In another post today we pointed you at a problem fixing WordPress support at StackExchange. It’s a big issue, but imagine if similar things were happening at WordPress.
Don’t imagine it; they are.
The fixing wordpress.org support issues may not be identical to the issues inherent to fixing WordPress support problems at StackExchange, and in fact we’ve complimented wordpress.org for what a great job they do providing support under the right conditions. But imagine you’d done exactly what the wordpress.org support forum said to do, and a moderator redacted your information:
This is a business decision turned to a support problem. And it’s all about the problems in The WordPress Community. The WordPress Helpers using w-o-r-d-p-r-e-s-s in our domain name has ticked off a few people, and the redaction you see is us being punished—even though we’d submitted the support request 100% in accordance with wordpress.org support procedures.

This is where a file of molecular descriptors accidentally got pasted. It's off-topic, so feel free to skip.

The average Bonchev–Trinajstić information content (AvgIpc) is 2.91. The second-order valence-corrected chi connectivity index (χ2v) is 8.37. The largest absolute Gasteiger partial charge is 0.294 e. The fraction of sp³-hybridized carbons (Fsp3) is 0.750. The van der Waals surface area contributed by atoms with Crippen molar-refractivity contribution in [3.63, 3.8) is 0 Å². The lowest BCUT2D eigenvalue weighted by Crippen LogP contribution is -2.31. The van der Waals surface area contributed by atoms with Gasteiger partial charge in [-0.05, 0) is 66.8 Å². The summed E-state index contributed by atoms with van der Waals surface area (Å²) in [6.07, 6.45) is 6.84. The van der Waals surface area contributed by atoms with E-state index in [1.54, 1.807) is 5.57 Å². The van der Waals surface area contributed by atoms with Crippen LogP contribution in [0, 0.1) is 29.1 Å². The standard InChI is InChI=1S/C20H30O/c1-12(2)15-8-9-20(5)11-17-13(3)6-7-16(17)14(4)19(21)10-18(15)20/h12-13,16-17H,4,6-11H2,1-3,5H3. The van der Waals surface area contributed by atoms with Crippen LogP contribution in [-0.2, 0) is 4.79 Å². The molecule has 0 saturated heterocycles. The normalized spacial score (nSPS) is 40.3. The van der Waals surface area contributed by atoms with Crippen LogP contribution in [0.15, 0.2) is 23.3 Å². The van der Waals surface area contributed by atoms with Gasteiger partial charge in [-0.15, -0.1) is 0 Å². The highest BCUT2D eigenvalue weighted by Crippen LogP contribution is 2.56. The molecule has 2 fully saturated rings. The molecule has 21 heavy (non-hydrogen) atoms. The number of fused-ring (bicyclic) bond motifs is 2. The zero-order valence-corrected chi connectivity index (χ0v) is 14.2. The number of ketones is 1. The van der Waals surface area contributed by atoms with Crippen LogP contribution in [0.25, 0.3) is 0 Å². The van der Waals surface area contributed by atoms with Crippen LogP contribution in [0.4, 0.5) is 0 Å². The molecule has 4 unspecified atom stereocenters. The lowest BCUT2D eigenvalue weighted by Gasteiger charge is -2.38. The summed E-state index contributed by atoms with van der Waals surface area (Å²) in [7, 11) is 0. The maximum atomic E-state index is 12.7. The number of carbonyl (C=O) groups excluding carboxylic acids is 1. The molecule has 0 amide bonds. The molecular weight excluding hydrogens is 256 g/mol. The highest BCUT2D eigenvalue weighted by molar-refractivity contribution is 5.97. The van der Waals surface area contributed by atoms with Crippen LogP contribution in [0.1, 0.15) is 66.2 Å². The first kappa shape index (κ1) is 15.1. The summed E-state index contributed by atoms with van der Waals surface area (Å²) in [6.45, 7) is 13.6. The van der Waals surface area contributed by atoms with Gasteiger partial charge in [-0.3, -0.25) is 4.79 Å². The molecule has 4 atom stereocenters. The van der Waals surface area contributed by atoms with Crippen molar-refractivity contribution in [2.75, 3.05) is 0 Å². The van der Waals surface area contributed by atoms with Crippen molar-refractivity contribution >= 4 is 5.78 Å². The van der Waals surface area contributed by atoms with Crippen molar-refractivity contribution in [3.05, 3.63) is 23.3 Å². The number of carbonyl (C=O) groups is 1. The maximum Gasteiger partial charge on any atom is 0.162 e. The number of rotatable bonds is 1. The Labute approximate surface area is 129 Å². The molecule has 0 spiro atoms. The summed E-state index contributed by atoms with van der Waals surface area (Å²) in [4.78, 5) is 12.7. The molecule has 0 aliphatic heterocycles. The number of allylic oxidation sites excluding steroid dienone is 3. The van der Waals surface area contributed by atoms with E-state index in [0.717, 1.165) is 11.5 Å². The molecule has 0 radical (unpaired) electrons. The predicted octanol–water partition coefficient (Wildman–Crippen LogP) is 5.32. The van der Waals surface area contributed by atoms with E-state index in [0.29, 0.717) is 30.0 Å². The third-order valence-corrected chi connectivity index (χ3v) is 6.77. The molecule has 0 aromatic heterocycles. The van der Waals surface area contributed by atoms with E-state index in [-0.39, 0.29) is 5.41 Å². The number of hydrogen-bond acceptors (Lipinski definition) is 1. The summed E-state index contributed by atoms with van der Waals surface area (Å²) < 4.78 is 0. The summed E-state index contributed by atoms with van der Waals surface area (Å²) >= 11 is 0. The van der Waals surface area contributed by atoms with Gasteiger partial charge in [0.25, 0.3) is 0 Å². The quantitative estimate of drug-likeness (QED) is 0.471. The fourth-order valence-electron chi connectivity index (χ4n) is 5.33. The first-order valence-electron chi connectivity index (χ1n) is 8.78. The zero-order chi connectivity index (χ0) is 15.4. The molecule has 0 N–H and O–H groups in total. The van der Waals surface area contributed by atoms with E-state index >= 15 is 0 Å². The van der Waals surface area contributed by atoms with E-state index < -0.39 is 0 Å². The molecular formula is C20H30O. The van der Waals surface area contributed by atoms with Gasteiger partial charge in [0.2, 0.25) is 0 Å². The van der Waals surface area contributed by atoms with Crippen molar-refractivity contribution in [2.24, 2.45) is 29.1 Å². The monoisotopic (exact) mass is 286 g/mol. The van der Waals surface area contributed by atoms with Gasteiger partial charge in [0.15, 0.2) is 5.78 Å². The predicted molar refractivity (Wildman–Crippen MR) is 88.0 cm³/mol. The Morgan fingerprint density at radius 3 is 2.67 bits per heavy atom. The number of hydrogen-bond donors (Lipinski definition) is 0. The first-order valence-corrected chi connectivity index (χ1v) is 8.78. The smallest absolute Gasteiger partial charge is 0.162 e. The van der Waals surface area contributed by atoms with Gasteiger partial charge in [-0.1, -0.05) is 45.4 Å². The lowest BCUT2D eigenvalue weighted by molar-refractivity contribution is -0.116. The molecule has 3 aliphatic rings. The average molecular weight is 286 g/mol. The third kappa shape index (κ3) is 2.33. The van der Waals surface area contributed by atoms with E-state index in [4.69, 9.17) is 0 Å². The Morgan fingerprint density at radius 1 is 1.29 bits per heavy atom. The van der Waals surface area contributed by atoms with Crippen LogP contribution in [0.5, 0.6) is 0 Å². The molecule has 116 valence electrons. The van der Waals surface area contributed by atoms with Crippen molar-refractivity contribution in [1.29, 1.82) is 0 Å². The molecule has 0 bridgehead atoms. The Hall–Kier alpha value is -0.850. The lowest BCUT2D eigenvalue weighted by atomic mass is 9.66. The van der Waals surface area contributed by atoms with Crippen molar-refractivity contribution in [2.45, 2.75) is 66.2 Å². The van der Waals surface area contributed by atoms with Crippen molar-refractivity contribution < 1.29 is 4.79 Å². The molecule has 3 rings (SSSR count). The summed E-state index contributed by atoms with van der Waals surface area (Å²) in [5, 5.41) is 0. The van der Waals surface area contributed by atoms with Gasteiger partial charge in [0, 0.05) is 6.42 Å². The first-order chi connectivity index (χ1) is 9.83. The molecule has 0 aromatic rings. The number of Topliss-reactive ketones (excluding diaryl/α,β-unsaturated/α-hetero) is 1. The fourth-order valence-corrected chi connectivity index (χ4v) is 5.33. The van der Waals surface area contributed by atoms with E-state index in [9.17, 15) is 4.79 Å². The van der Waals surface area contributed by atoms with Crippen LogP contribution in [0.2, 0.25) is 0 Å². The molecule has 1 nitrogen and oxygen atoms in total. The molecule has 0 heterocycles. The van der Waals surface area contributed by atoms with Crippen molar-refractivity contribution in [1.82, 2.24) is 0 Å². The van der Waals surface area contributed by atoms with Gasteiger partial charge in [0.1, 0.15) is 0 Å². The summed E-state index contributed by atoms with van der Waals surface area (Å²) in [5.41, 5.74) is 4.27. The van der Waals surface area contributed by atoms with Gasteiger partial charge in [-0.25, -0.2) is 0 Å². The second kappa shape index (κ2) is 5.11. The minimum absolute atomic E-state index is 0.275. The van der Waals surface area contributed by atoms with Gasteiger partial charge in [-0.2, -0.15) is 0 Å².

I presume we aren’t the first to be punished by wordpress.org forum moderators who didn’t understand that their job is to provide support, not mete out punishment according to their own moral compasses.
This is one reason the issue of fixing wordpress.org support stands where it does. WordPress, as both an open-source project and as the business generation engine of its corporate parent Automattic Inc., is run in a decentralized way, in large part via the efforts of brave volunteer labor. Everyone who “works on WordPress” is connected to the people who Work for
WordPress Automattic, but the decentralization of the effort makes top-down control of business processes extremely difficult.
In other words, wordpress.org support is coming from … no-one who’s actually accountable to anyone “at WordPress”. FIXING WordPress support won’t be easy because it can’t be.
Every now and again we talk here about why we started The WordPress Helpers, and … fixing wordpress.org support is the real answer. Want to help?